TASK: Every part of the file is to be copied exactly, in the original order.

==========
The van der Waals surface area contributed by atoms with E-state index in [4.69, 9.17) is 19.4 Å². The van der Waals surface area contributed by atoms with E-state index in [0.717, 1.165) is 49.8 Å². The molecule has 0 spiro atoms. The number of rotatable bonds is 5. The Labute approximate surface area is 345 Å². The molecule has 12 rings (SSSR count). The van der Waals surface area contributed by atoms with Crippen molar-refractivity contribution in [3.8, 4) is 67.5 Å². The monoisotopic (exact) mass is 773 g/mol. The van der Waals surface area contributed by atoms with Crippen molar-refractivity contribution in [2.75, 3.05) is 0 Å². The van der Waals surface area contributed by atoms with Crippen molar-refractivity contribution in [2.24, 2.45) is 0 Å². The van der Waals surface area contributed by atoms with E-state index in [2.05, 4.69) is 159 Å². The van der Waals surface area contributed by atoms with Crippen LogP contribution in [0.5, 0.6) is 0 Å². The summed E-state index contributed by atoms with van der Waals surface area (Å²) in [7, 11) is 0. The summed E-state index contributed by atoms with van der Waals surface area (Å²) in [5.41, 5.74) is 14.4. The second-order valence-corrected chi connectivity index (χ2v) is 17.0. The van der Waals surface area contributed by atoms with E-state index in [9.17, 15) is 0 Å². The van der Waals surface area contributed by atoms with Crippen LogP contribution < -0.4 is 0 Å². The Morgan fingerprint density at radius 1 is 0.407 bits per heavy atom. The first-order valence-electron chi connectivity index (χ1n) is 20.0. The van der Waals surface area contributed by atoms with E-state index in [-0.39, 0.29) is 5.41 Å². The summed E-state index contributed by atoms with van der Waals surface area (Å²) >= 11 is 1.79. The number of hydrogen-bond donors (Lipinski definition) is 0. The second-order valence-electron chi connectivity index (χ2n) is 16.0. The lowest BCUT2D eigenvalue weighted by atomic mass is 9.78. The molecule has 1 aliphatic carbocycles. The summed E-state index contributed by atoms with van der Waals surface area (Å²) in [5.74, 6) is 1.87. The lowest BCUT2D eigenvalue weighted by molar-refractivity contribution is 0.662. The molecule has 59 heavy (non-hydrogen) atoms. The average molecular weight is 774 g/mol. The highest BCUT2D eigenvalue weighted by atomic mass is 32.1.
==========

The van der Waals surface area contributed by atoms with E-state index in [4.69, 9.17) is 19.4 Å². The van der Waals surface area contributed by atoms with E-state index in [0.717, 1.165) is 49.8 Å². The molecule has 0 spiro atoms. The number of rotatable bonds is 5. The Labute approximate surface area is 345 Å². The molecule has 12 rings (SSSR count). The van der Waals surface area contributed by atoms with Crippen molar-refractivity contribution in [3.8, 4) is 67.5 Å². The monoisotopic (exact) mass is 773 g/mol. The van der Waals surface area contributed by atoms with Crippen molar-refractivity contribution in [2.75, 3.05) is 0 Å². The van der Waals surface area contributed by atoms with Crippen molar-refractivity contribution in [2.24, 2.45) is 0 Å². The van der Waals surface area contributed by atoms with E-state index in [2.05, 4.69) is 159 Å². The van der Waals surface area contributed by atoms with Crippen LogP contribution in [0.5, 0.6) is 0 Å². The summed E-state index contributed by atoms with van der Waals surface area (Å²) in [7, 11) is 0. The summed E-state index contributed by atoms with van der Waals surface area (Å²) in [5.41, 5.74) is 14.4. The second-order valence-corrected chi connectivity index (χ2v) is 17.0. The van der Waals surface area contributed by atoms with E-state index in [9.17, 15) is 0 Å². The van der Waals surface area contributed by atoms with Crippen LogP contribution < -0.4 is 0 Å². The Morgan fingerprint density at radius 1 is 0.407 bits per heavy atom. The first-order valence-electron chi connectivity index (χ1n) is 20.0. The van der Waals surface area contributed by atoms with E-state index in [-0.39, 0.29) is 5.41 Å². The summed E-state index contributed by atoms with van der Waals surface area (Å²) >= 11 is 1.79. The number of hydrogen-bond donors (Lipinski definition) is 0. The second-order valence-electron chi connectivity index (χ2n) is 16.0. The lowest BCUT2D eigenvalue weighted by atomic mass is 9.78. The molecule has 1 aliphatic carbocycles. The summed E-state index contributed by atoms with van der Waals surface area (Å²) in [5.74, 6) is 1.87. The lowest BCUT2D eigenvalue weighted by molar-refractivity contribution is 0.662. The molecule has 59 heavy (non-hydrogen) atoms. The average molecular weight is 774 g/mol. The highest BCUT2D eigenvalue weighted by atomic mass is 32.1.